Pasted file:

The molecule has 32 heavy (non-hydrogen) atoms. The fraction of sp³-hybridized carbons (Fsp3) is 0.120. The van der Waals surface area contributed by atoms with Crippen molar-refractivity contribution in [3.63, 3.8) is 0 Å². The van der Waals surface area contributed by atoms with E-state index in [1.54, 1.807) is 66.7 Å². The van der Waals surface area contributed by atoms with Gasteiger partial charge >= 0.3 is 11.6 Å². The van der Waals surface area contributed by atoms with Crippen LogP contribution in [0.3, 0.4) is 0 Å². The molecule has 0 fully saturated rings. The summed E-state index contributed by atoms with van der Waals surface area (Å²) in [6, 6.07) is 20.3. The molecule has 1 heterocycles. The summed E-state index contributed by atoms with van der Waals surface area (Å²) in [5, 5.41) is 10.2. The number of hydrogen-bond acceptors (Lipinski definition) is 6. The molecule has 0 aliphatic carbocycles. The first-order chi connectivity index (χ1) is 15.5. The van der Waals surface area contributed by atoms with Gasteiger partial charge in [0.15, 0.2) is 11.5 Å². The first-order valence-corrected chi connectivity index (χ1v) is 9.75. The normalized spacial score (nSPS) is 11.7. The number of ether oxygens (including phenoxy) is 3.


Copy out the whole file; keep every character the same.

The molecule has 32 heavy (non-hydrogen) atoms. The fraction of sp³-hybridized carbons (Fsp3) is 0.120. The van der Waals surface area contributed by atoms with Crippen molar-refractivity contribution in [3.63, 3.8) is 0 Å². The van der Waals surface area contributed by atoms with E-state index in [1.54, 1.807) is 66.7 Å². The van der Waals surface area contributed by atoms with Gasteiger partial charge >= 0.3 is 11.6 Å². The van der Waals surface area contributed by atoms with Crippen LogP contribution in [0.3, 0.4) is 0 Å². The molecule has 0 fully saturated rings. The summed E-state index contributed by atoms with van der Waals surface area (Å²) in [6, 6.07) is 20.3. The molecule has 1 heterocycles. The summed E-state index contributed by atoms with van der Waals surface area (Å²) in [5, 5.41) is 10.2. The number of hydrogen-bond acceptors (Lipinski definition) is 6. The molecule has 0 aliphatic carbocycles. The first-order chi connectivity index (χ1) is 15.5. The van der Waals surface area contributed by atoms with Gasteiger partial charge in [0.15, 0.2) is 11.5 Å². The first-order valence-corrected chi connectivity index (χ1v) is 9.75. The normalized spacial score (nSPS) is 11.7. The number of ether oxygens (including phenoxy) is 3.